Five years had now elapsed since the new system was set in motion, and I have it on record that the Post-office returns for the year 1845 showed an increase of twenty two millions of letters on the number of the previous year, and consequently a still vaster number over the number before the penny postage was introduced. The Post Office has always been regarded as an economically conducted establishment, but in 1845 it was especially so, every effort being made to secure as large a nett revenue as was obtained under the old system. The number of employees was quite inadequate to the greatly augmented duties, and both the energies and temper of the officials were at times greatly strained. If anything went ever so slightly wrong, complaints poured in from all sides, whilst for any extra duties exceptionally well performed no acknowledgement was tendered as an encouragement.
Happily, this inconsiderateness has been changed; for, whilst I am writing, a circular is received from the General Post Office, dated January, 1884, which, in reference to the letter and parcels work of the Christmas week is worded as follows :— “ The Postmaster-General wishes to make known throughout the Service his high appreciation of the energy and zeal displayed in successfully meeting the unprecedented pressure of Post Office business experienced throughout the United Kingdom during the last few days.”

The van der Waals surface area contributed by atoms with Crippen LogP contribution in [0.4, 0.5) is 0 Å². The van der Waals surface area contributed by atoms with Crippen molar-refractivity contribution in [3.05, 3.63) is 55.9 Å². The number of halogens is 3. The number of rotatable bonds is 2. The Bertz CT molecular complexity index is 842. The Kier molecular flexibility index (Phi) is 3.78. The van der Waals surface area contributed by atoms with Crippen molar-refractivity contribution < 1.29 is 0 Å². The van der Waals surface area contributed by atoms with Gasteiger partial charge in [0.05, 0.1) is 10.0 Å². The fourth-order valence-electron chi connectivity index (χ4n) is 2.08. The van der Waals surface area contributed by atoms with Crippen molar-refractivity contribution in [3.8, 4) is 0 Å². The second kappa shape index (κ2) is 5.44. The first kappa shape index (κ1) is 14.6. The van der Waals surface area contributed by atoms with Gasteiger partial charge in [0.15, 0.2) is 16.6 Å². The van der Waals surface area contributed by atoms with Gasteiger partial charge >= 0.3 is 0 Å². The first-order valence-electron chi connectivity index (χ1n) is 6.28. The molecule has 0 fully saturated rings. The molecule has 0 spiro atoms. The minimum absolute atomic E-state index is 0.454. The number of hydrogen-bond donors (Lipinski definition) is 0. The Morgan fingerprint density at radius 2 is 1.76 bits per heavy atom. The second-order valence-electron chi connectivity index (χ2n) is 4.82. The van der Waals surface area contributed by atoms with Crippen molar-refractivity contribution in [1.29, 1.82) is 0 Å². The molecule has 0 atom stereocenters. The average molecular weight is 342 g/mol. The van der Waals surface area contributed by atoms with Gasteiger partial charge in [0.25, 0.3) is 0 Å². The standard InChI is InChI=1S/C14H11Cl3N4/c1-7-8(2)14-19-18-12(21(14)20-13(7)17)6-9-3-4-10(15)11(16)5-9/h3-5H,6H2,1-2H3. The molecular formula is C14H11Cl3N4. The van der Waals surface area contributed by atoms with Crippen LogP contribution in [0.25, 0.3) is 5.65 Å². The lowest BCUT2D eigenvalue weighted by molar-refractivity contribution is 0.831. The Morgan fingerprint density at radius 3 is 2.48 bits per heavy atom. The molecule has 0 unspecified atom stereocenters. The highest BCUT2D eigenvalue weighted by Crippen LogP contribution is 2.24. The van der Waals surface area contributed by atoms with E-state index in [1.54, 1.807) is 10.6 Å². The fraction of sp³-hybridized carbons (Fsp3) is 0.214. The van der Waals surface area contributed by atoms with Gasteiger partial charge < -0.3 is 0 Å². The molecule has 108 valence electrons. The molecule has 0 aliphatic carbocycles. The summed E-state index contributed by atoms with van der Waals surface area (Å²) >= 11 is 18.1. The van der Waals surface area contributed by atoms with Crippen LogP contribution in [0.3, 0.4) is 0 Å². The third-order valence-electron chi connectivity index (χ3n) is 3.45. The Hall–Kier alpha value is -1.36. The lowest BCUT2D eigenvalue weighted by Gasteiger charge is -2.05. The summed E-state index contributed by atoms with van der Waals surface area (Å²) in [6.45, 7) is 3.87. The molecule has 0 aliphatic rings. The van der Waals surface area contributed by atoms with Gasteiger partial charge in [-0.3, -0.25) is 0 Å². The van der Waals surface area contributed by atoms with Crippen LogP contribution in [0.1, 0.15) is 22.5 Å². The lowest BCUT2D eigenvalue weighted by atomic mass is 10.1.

I think I have already made some remarks on the meteorology of 1845; but, at the risk of repetition, I may say that there was a gale with rain and a high sea on Easter Sunday (March 23rd) under the influence of a perigeal new moon, preceded by severe frost and deep snows from March 14th to 21st. There was also a late harvest, a wet autumn and a mild and boisterous winter. During a severe gale on Sunday, the 28th of December, a Dutch East Indiaman was driven ashore ”all standing,” at Pevensey Sluice, within the borough of Hastings, the said ship being 800 tons measurement, and laden with indigo, sugar, coffee, silk and other merchandise from Batavia for Amsterdam. She had a crew of 36, all of whom were fortunately saved except one man, who had been six weeks out of health. The ship grounded half a mile from shore, and at high tide was under water. The large poop, common to all Dutch vessels, was speedily destroyed, and a short time sufficed to reduce the ship to a complete wreck. The coast between Pevensey and Rye became strewed with the ship’s cargo, and for the carrying off some of the indigo, two St. Leonards men named Parfitt and Freelove were tried and imprisoned. Of this wreck not a wrack has been left standing, as is the case with the Amsterdam, a ship of the same nationality, which, although stranded at Bulverhythe 130 years ago, still presents its upper timbers to the gaze of the public, By the same gale a Normandy vessel foundered in Rye Bay, resulting, it is supposed, in the loss of the entire crew. A more satisfactory occurrence was the landing at Hastings on the 31st of October of no fewer than 60 lasts (700,000) herrings by 25 boats, the same being sold at from £9 to £12 per last.